Abbie Dobbs came across the mysterious fungi in Bradfield Woods, Suffolk last month and shared a picture of it online – one viewer thinks it is a mushroom called Amanita Rubescens or The Blusher
A woman was stunned to find a ‘zombie-like’ mushroom while on a walk that left fungi fans stumped.
Abbie Dobbs came across the mysterious find in Bradfield Woods, Suffolk last month and noticed it appeared to resemble a face.
The bizarre-looking mushroom has two large holes, which viewers have compared to eyes, and a gaping “mouth” with spikes inside that resemble teeth.
Abbie said: “It’s a screaming mush-strosity!”
She shared the picture of it on Facebook and it has since gone viral with more than 4,000 likes and hundreds of comments.
One person said: “Holy cow that’s straight out of a nightmare!”
Another user added: “It’s deadly looking.”
“I’m pretty sure if you eat that it starts the zombie apocalypse,” commented another viewer.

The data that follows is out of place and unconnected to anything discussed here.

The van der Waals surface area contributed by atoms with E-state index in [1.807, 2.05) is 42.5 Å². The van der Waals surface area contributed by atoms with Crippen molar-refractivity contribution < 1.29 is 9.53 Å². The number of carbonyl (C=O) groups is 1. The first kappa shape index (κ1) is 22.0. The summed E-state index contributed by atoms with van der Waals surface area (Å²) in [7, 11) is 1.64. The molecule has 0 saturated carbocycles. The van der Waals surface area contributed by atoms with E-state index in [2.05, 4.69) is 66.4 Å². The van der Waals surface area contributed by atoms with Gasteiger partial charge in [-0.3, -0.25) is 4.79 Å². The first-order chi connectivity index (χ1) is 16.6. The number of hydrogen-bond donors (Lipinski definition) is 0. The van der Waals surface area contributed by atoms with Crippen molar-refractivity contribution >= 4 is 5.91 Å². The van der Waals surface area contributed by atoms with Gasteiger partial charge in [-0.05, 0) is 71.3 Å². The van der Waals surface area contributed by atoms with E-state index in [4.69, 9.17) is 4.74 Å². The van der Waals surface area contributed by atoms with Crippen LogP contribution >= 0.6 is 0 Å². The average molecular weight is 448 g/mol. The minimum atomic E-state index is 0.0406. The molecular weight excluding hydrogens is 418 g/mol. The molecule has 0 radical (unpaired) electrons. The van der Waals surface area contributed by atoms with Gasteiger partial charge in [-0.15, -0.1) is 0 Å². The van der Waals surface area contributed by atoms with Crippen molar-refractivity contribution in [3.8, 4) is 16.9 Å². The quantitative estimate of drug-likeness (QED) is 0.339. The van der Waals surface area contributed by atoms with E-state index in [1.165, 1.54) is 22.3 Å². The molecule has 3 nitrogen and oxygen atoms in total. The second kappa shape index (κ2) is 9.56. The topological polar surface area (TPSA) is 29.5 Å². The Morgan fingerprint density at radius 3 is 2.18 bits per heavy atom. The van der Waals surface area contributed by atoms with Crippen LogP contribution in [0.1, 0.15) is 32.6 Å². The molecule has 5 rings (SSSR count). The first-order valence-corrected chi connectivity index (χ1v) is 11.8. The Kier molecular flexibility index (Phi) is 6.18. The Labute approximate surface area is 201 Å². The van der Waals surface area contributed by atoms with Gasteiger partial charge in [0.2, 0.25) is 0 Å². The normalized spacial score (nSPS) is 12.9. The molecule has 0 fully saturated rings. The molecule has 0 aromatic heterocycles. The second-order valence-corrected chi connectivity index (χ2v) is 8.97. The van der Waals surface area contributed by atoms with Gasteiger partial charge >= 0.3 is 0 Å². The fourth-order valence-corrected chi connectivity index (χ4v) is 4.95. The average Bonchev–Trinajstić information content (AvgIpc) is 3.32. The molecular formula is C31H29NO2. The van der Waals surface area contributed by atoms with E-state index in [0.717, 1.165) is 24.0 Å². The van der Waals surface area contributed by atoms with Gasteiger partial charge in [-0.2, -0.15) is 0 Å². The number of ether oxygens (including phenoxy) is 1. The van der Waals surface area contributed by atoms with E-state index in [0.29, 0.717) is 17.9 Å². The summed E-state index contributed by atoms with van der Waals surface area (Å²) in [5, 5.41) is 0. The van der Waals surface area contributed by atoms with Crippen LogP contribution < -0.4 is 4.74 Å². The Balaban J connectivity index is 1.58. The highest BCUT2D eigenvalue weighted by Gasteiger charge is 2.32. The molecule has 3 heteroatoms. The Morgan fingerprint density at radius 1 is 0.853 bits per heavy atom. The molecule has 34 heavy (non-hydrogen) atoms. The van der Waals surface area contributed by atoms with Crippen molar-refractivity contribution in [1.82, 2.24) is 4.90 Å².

Someone else said: “More like mushroom found in my nightmares.”
Another viewer said: “I would eat them before they try to eat you. Better yet, leave them in the forest and never look back.”
One helpful viewer said they shared the image in t “mushroom spotting” Facebook group and they speculated on what it could be.
They wrote: “It’s a mushroom called Amanita Rubescens, aka The Blusher, that has been munched on to show the gills inside.
“I asked on the Mushroom spotting page!”
The Blusher is typically seen between May and November and can be eaten once cooked, according to Wild Food UK.
The foraging site does warn that the Blusher looks similar to the deadly Panther Cap, Amanita pantherina.
The site reads: “The main difference is that the Blusher has lines or striations on its skirt running from the stem out, the Panther Cap skirt is smooth.
“Other differences are the Blusher has a lighter cap, the scales on the cap are off-white to grey rather than white, the Blusher stem is bulbous at the bottom the panther cap growing from a volvic sack and has a rim or ‘gutter’ at the top of the volva and finally, the Blusher ‘blushes’ red when damaged or exposed to air.”